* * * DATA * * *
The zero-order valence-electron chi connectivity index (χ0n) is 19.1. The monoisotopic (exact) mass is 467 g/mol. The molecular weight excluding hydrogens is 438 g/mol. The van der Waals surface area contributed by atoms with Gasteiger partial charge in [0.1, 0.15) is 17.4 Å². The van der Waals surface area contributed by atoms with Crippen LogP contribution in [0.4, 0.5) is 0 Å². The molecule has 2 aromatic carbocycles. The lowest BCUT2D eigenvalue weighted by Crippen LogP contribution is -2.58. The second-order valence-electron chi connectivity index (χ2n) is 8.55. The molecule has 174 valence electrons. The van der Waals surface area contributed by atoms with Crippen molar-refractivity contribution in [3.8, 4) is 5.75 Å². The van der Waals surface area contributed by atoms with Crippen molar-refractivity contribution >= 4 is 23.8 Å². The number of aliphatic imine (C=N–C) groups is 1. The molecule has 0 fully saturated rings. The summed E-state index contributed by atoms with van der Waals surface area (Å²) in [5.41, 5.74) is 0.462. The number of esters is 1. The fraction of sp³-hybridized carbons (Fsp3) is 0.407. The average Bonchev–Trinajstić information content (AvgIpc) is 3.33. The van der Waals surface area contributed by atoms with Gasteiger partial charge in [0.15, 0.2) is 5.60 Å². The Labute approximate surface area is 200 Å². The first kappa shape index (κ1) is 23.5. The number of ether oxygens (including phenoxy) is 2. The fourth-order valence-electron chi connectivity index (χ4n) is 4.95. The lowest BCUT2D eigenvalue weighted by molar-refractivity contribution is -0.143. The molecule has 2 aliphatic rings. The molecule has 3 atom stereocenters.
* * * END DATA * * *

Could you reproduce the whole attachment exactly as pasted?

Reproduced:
The zero-order valence-electron chi connectivity index (χ0n) is 19.1. The monoisotopic (exact) mass is 467 g/mol. The molecular weight excluding hydrogens is 438 g/mol. The van der Waals surface area contributed by atoms with Gasteiger partial charge in [0.1, 0.15) is 17.4 Å². The van der Waals surface area contributed by atoms with Crippen LogP contribution in [0.4, 0.5) is 0 Å². The molecule has 2 aromatic carbocycles. The lowest BCUT2D eigenvalue weighted by Crippen LogP contribution is -2.58. The second-order valence-electron chi connectivity index (χ2n) is 8.55. The molecule has 174 valence electrons. The van der Waals surface area contributed by atoms with Crippen molar-refractivity contribution in [3.8, 4) is 5.75 Å². The van der Waals surface area contributed by atoms with Crippen molar-refractivity contribution >= 4 is 23.8 Å². The number of aliphatic imine (C=N–C) groups is 1. The molecule has 0 fully saturated rings. The summed E-state index contributed by atoms with van der Waals surface area (Å²) in [5.41, 5.74) is 0.462. The number of esters is 1. The fraction of sp³-hybridized carbons (Fsp3) is 0.407. The average Bonchev–Trinajstić information content (AvgIpc) is 3.33. The van der Waals surface area contributed by atoms with Gasteiger partial charge in [0.15, 0.2) is 5.60 Å². The Labute approximate surface area is 200 Å². The first kappa shape index (κ1) is 23.5. The number of ether oxygens (including phenoxy) is 2. The fourth-order valence-electron chi connectivity index (χ4n) is 4.95. The lowest BCUT2D eigenvalue weighted by molar-refractivity contribution is -0.143. The molecule has 2 aliphatic rings. The molecule has 3 atom stereocenters.